Update – Estate leasing and the Anglo-Saxon agricultural revolution

I recently obtained a copy of Myth, Rulership, Church and Charters, the 2008 festschrift for Nicholas Brooks, taking advantage of Ashgate’s now-concluded £25 sale (although I later discovered it on Amazon at the same price with free delivery – unfortunately I think they’ve resumed charging something like £80 for it). I was particularly keen to read the paper by Alex Burghart and Andrew Wareham, examining the significance of leasehold arrangements as a stimulus to increased agricultural production and productivity in the mid- to late-Anglo-Saxon period, to assess its relevance to the lænland estates considered by Baxter and consequently in my essay as well.

Although a lease is not the same as a loan, in this context the leasing of landholdings for a specified duration of one or more lifetime (and, it would appear, much shorter periods of time) means it is very relevant to the appraisal of “ministerial” lænlands. That the authors bring their piece to a close by interpreting the intensification of agricultural production as a consequence of the “rapid urbanisation” seen in England in the century and a half or so from circa 900 is of immense interest to the contemporary situation in Woking Hundred given the development of Guildford as a burghal town. It would be unwise to put too much stress upon lænland estates being the key contributors of agricultural surpluses to the new urban centres; in Woking Hundred at least it must be remembered that a number of the bookland estates were held by minor thegns who would have been motivated by the same factors to raise yields and hence profits. All the same, the suggestions made in Burghart and Wareham’s brief paper point to a valuable new direction in which to take the study, one that should incorporate the other Hundreds in the Guildford region.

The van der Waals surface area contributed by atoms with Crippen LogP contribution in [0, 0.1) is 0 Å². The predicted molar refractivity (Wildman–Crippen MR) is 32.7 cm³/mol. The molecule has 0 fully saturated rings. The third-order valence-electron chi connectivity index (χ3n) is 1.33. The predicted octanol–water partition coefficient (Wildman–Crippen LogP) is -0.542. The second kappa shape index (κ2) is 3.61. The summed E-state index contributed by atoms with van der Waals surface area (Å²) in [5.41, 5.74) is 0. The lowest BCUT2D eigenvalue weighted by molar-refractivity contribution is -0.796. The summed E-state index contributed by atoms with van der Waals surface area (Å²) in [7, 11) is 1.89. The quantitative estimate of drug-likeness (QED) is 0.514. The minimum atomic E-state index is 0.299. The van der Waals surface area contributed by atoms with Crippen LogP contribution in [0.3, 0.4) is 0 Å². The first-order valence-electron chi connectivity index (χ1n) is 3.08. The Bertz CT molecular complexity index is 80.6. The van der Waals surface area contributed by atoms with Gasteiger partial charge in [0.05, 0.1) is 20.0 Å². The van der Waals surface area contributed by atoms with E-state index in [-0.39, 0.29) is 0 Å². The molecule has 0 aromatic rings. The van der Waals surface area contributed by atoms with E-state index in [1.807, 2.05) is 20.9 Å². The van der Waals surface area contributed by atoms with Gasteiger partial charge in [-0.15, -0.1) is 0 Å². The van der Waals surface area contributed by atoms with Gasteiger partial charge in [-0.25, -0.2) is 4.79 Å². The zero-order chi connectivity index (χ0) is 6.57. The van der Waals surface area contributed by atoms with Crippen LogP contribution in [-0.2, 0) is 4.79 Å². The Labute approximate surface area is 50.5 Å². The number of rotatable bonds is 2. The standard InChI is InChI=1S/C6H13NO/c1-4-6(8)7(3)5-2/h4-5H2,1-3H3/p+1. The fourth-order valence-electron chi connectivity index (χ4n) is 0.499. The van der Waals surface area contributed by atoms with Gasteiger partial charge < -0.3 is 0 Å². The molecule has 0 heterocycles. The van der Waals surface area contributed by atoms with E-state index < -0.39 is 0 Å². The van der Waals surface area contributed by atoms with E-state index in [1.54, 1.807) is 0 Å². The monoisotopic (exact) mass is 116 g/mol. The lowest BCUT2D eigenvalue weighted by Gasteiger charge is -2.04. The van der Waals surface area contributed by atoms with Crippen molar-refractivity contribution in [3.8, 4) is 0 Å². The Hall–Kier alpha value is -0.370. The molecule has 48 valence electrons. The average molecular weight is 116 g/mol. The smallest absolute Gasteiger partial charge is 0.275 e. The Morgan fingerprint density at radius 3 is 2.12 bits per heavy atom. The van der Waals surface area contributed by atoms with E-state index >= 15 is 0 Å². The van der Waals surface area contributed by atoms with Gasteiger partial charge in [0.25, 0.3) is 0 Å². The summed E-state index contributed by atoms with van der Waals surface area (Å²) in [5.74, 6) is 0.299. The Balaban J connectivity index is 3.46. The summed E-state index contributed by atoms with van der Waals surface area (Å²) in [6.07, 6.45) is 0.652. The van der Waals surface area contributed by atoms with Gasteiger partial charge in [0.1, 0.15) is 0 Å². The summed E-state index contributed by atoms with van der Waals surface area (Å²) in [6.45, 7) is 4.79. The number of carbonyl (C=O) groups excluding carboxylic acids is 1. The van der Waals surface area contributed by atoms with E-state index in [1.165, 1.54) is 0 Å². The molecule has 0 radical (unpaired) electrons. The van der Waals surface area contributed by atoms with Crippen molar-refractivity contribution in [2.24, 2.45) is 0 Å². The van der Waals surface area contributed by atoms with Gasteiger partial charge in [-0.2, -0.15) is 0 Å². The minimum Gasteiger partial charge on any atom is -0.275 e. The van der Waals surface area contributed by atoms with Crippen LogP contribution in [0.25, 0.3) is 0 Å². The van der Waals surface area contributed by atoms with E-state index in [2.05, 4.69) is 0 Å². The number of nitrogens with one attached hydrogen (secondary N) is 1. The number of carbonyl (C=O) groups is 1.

REFERENCE

Alex Burghart & Andrew Wareham, ‘Was there an Agricultural Revolution in Anglo-Saxon England?’, in Myth, Rulership, Church and Charters: Essays in Honour of Nicholas Brooks, ed. by Julia Barrow & Andrew Wareham (Aldershot: Ashgate, 2008), 89-99

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